New Master’s Degree Designed for Future Leaders Indiana Tech will expand its graduate degree offerings with the addition of a Master of Science in Organizational Leadership in the spring of 2008. The program is designed to guide students in developing their unique talents as a leader. Unlike other degree programs, in which students take a series of individual courses, the Master of Science in Organizational Leadership is built around three modules: Personal Leadership, Negotiation and Influence, and Organizational Leadership. Each module will integrate four courses within those topics. “In today’s fast-paced world, organizations of all types and sizes need people who are trained in using leadership skills to navigate through periods of change,” Indiana Tech President Arthur E. Snyder said. “This program was created for mid-career professionals who want to hone their talents as leaders in a variety of areas.” The 12-month program uses a team model and an emphasis on experiential learning to guide students through a personal assessment of their strengths and weaknesses as a leader, a study of leadership theory and best practices, and development of a personal leadership action plan. Each team will consist of about 15 students to foster effective group dynamics. The Master of Science in Organizational Leadership will be taught in a blended format, combining online work, self study, and classroom work. Over the span of the 12-month program, students will be required to attend only five on-campus weekend sessions in Fort Wayne and two half-day videoconferences. The on-campus sessions will include group exercises, guest speakers, and student presentations. Admissions requirements for the program are:

› ›

› ›

At least three years work experience with an increasing level of supervisory responsibilities A bachelor’s degree (in any field) from an accredited institution, with a cumulative grade point average of 2.50 or better Three letters of recommendation A brief essay on the student’s reasons for applying and expectations for the program

Master of Science in Organizational Leadership (MSOL) Goal: To guide students in developing their personal leadership styles in order to serve in the workplace, the community, and beyond Launch date: March 2008 Program length: 12 months Format: Blend of online work, self study, and classroom work Credits: 36 Tuition: $390 per credit (includes all textbooks and materials) More information: Visit or call 800.288.1766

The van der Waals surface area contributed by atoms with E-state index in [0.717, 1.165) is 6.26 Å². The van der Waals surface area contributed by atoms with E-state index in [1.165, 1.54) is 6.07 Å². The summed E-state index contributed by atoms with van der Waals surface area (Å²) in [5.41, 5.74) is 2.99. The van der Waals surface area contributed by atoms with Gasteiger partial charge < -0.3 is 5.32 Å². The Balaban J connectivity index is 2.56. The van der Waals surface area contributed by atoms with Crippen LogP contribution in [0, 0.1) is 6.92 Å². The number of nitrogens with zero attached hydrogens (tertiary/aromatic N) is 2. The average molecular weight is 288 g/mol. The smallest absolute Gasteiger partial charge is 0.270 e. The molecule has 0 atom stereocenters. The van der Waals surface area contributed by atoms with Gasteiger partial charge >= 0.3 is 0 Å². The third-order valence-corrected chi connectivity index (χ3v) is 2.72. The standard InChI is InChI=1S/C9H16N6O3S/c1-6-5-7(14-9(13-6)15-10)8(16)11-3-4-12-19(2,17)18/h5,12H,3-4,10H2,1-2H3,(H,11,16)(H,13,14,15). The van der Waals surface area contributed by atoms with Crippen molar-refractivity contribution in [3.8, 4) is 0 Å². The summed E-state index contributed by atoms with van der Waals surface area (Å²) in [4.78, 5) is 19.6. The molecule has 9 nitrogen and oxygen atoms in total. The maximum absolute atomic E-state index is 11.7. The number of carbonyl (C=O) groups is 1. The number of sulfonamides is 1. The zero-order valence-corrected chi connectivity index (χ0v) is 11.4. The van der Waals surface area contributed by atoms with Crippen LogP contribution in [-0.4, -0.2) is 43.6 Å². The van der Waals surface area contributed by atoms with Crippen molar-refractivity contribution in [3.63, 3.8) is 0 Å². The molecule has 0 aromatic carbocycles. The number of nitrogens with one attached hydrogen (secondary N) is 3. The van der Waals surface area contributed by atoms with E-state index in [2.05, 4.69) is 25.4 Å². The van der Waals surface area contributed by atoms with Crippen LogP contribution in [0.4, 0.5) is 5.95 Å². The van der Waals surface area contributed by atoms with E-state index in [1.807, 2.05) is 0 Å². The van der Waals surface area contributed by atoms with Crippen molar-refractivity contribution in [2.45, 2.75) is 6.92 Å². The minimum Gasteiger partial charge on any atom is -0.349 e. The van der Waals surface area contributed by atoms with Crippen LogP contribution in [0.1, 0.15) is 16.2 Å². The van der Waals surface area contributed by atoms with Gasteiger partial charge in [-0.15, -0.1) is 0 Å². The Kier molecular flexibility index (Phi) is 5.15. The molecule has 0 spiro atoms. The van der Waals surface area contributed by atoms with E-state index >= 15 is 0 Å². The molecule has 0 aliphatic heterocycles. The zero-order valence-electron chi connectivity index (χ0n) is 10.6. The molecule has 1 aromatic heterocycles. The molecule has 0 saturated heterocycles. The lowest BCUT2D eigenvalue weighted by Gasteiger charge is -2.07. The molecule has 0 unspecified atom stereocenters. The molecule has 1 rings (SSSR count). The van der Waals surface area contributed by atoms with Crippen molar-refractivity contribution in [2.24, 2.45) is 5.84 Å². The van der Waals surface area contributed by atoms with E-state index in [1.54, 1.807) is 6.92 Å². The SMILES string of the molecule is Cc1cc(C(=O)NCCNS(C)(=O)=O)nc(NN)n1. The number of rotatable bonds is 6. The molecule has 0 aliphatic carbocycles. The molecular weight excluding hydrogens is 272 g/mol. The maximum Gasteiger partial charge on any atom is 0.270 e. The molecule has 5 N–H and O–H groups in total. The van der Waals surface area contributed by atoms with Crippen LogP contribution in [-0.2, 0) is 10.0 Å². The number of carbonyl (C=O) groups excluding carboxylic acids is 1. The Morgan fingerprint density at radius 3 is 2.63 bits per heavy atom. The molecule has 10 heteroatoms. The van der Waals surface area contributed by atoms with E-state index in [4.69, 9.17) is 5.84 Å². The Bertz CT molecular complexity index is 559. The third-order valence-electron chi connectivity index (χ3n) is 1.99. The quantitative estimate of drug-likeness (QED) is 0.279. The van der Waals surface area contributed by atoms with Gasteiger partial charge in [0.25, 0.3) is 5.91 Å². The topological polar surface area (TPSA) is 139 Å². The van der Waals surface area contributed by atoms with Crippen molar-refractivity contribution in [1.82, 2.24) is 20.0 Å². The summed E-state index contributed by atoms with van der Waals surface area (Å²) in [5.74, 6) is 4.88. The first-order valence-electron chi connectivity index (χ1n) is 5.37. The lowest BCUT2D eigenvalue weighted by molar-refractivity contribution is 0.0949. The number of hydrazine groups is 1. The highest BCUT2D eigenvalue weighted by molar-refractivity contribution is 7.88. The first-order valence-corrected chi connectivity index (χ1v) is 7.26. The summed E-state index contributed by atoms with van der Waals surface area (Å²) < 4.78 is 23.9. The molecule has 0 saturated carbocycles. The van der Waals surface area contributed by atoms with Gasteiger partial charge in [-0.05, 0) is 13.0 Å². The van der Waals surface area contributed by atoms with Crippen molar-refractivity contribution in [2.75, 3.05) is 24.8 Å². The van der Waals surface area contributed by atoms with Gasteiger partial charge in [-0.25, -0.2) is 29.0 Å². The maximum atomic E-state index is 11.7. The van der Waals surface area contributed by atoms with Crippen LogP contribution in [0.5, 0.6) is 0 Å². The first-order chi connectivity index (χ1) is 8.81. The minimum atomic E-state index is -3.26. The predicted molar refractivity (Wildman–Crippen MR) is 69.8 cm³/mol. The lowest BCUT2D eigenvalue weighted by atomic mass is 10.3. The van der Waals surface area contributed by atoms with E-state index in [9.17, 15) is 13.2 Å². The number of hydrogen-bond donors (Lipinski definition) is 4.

TRENDS Fall 2007 

New Faculty The traditional program at Indiana Tech welcomed one of its largest groups of new students ever this fall. But the throngs of freshmen and transfer students weren’t the only new faces on campus. Four new full-time faculty members also joined the university. The following snippets provide a glimpse of how their backgrounds and personalities are as diverse as the subjects they teach.

Alex Odemba Hometown: Tarime, Tanzania

His dream: He would like to retire at the university in his home village in Tanzania.

Family/Children: Wife, 5 children Education: MBA from Fordham University, New York. He is in the process of earning his Ph.D. from Notre Dame and DBA from the University of Phoenix online.

Little known fact: He hates mowing his yard so to make it more enjoyable for himself, he cuts trigonometry patterns in it. Pet Peeve: When students with potential do not apply themselves.

Area of expertise: Accounting (ACCA), teaches business and economics classes

Favorite Food: Goat meat

Why he joined Indiana Tech: It’s close to home, and he previously enjoyed teaching here as an adjunct

Classes he’s teaching: Economics (macro and micro), Managerial Economics and Finance

Proudest accomplishments: Raising a family and having a top executive position at age 25

Favorite Class to Teach: Macro or global economics

Edward F. Ruppel Hometown: Baltimore, Maryland

Why he joined Indiana Tech: It’s a nice place to teach

Family/children: Wife, 2 children, and 3 grandchildren. Ruppel is extremely proud of his children and their accomplishments. His daughter, holding a Ph.D. in geophysics from MIT, is a researcher at Woods Hole Oceanographic Institute. His son is vice president of manufacturing for a small start-up medical instruments company.

Proudest accomplishment: He’s the first person in his family to get a degree

Alma maters: Undergraduate from LaSalle University (1972) and graduate from Xavier (1982) Professional background: Worked in information systems and business for 38 years

His dream: To go to Australia Little known fact: He has donated 98 pints of blood to the Red Cross Classes he’s teaching: Principles of Management, Public Relations, Quality MIS, Introduction to Technology, Project Management, Information Systems, Strategic Planning Favorite Class to Teach: Strategic Planning

10 TRENDS Fall 2007

Alex Odemba (left) and Edward F. Ruppel (right) TRENDS Fall 2007 11

Cortney Rae Robbins (left) and Min Lu (right) 12 TRENDS Fall 2007

Cortney Rae Robbins Hometown: Hartford City, Indiana Family/children: 4-year-old son. Robbins’ proudest accomplishment was raising her son and earning her master’s degree at the same time.